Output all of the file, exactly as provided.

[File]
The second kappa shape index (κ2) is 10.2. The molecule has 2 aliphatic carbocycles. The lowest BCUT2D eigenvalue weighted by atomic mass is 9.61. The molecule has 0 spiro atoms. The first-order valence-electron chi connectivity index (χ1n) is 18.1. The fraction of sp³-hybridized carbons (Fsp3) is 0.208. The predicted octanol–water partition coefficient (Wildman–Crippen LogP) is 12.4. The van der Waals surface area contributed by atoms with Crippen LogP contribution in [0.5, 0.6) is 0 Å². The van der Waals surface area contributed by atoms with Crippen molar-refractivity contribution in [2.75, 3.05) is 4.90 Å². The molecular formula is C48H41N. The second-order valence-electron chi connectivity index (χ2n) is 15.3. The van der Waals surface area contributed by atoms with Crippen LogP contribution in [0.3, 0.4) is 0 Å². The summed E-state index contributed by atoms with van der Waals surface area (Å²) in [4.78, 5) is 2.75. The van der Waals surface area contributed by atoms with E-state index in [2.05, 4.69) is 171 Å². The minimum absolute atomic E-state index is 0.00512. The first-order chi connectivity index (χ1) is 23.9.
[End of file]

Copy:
The second kappa shape index (κ2) is 10.2. The molecule has 2 aliphatic carbocycles. The lowest BCUT2D eigenvalue weighted by atomic mass is 9.61. The molecule has 0 spiro atoms. The first-order valence-electron chi connectivity index (χ1n) is 18.1. The fraction of sp³-hybridized carbons (Fsp3) is 0.208. The predicted octanol–water partition coefficient (Wildman–Crippen LogP) is 12.4. The van der Waals surface area contributed by atoms with Crippen LogP contribution in [0.5, 0.6) is 0 Å². The van der Waals surface area contributed by atoms with Crippen molar-refractivity contribution in [2.75, 3.05) is 4.90 Å². The molecular formula is C48H41N. The second-order valence-electron chi connectivity index (χ2n) is 15.3. The van der Waals surface area contributed by atoms with Crippen LogP contribution in [0.3, 0.4) is 0 Å². The summed E-state index contributed by atoms with van der Waals surface area (Å²) in [4.78, 5) is 2.75. The van der Waals surface area contributed by atoms with E-state index in [2.05, 4.69) is 171 Å². The minimum absolute atomic E-state index is 0.00512. The first-order chi connectivity index (χ1) is 23.9.